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The linguistic and cognitive abilities of adults with Down syndrome were compared to those of adults with mental retardation of unknown etiology matched for mental and chronological age. Linguistic data consisted of verbal responses to an elicitation procedure that tested for forty-three different linguistic constructions. Cognitive tests measured(More)
  • K T Kernan
  • 1990
The ability to comprehend syntactically ordered sequence by Down's syndrome adults and adults with mental retardation of no specific aetiology was studied. Both samples exhibited patterns of comprehension that resembled those of children who are not mentally retarded. However, the Down's syndrome individuals had significantly more difficulty when sequence(More)
Data from a study designed to elicit the criteria lay people use in judging whether speakers are mentally retarded or not retarded on the basis of speech samples were analysed to determine the factors explicitly stated to be the principal criteria. Two distinct patterns were discovered. In judging speakers as 'mentally retarded', a single feature of voice,(More)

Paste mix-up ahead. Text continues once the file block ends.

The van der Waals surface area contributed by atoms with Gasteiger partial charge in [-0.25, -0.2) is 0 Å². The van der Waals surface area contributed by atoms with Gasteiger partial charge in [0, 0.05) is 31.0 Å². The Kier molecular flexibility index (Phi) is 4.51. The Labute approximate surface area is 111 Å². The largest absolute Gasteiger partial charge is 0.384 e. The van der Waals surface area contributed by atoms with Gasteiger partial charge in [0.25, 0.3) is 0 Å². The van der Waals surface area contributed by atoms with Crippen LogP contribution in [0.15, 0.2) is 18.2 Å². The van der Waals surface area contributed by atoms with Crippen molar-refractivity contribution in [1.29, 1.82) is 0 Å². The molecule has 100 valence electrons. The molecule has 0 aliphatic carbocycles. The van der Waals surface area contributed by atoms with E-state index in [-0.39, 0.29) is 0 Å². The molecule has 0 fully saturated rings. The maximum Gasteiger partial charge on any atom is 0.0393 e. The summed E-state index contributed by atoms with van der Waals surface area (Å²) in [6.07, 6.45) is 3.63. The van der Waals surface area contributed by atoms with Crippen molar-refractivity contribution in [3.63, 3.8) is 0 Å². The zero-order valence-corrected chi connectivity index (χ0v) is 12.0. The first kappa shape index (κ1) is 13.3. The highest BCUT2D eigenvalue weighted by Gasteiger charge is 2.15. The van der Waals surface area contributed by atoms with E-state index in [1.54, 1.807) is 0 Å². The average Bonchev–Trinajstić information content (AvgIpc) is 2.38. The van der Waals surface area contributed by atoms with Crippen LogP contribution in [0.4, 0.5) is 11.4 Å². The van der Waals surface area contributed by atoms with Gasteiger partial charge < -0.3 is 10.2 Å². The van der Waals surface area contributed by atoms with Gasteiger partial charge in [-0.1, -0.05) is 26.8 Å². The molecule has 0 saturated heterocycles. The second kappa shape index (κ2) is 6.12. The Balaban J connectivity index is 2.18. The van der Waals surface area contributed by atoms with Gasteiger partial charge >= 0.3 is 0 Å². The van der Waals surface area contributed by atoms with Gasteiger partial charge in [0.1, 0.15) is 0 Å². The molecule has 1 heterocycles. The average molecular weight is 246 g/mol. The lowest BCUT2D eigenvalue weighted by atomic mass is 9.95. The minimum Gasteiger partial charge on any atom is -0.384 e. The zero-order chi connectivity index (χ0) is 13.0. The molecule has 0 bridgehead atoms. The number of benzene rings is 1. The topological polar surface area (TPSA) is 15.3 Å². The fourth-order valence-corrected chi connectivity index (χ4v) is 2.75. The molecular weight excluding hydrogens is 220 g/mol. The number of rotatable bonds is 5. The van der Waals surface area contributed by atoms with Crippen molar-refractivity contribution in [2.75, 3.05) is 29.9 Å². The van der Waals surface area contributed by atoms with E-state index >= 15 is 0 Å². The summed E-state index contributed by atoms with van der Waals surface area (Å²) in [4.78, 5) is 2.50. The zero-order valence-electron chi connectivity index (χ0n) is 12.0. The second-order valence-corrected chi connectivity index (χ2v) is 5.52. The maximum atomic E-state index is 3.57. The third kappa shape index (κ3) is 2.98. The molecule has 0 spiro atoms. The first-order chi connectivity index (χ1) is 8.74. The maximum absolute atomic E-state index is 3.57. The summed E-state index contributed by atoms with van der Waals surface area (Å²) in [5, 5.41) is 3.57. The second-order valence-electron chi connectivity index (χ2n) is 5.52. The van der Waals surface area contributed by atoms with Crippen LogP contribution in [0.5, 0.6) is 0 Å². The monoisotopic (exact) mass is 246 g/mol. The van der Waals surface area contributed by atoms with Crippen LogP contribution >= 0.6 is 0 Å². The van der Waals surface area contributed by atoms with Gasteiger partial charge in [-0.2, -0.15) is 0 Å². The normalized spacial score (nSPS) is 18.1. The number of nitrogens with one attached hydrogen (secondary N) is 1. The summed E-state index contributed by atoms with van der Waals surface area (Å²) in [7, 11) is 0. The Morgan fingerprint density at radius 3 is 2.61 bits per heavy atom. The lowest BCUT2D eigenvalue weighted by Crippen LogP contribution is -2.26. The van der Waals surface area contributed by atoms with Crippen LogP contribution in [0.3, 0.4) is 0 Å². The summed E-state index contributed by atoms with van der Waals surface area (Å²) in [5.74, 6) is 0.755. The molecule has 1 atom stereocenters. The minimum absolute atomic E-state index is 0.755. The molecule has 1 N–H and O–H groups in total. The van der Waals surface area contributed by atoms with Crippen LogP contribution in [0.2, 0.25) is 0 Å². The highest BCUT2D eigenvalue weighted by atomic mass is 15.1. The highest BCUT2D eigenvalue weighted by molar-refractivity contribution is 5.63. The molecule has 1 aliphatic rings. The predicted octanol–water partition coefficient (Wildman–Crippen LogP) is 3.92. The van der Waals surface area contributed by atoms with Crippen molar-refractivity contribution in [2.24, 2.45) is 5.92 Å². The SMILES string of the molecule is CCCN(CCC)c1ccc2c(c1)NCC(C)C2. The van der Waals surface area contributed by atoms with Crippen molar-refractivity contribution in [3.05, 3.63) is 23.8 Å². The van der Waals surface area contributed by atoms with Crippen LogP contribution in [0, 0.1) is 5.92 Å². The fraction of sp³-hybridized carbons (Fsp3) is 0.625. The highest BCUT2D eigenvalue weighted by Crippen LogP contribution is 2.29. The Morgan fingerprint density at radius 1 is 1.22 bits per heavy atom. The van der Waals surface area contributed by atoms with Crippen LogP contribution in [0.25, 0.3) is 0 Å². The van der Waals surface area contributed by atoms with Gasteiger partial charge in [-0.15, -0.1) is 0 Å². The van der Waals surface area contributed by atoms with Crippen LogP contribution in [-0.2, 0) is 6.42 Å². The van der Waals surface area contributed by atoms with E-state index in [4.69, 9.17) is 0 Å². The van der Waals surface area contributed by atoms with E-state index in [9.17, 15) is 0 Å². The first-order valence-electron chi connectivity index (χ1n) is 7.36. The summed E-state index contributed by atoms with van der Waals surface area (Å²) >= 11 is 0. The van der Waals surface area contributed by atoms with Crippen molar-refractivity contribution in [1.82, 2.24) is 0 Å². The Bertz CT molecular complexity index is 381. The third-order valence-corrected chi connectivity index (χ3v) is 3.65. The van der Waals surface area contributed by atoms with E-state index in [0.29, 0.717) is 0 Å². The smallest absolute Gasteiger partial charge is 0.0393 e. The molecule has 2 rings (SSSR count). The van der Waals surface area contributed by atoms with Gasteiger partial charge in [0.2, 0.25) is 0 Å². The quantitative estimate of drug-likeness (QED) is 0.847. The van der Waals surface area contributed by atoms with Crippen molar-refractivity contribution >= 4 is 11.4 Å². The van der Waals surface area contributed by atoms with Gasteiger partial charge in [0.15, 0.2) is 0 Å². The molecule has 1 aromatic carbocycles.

Mentally retarded individuals, their families, and professionals in the service delivery system in the African-American community were interviewed concerning the use of services for the mentally retarded. It was found that African-Americans underutilized available services. Reasons for this included aspects of the service delivery system and features of(More)
Literary scholars and psychologists have long remarked striking similarities in the depiction of male heroes in the world's folk tale traditions. The best-known attempt to document and explain these similarities is Joseph Campbell's The Hero with a Thousand Faces (1936). Campbell's work differs in detail from other prominent attempts to define universal(More)
Referential first mentions in narrative reports of a short film by 40 mildly mentally retarded adults and 20 nonretarded adults were compared. The mentally retarded sample included equal numbers of male and female, and black and white speakers. The mentally retarded speakers made significantly fewer first mentions and significantly more errors in the form(More)
We found, not surprisingly, that most nonretarded adults can either give accurate and adequate sets of directions to their places of residence or recognize their inability to do so and refuse to attempt to give any--86% of those in our sample. We found also that this is the case for many mentally retarded adults who reside in the community--45% of those in(More)
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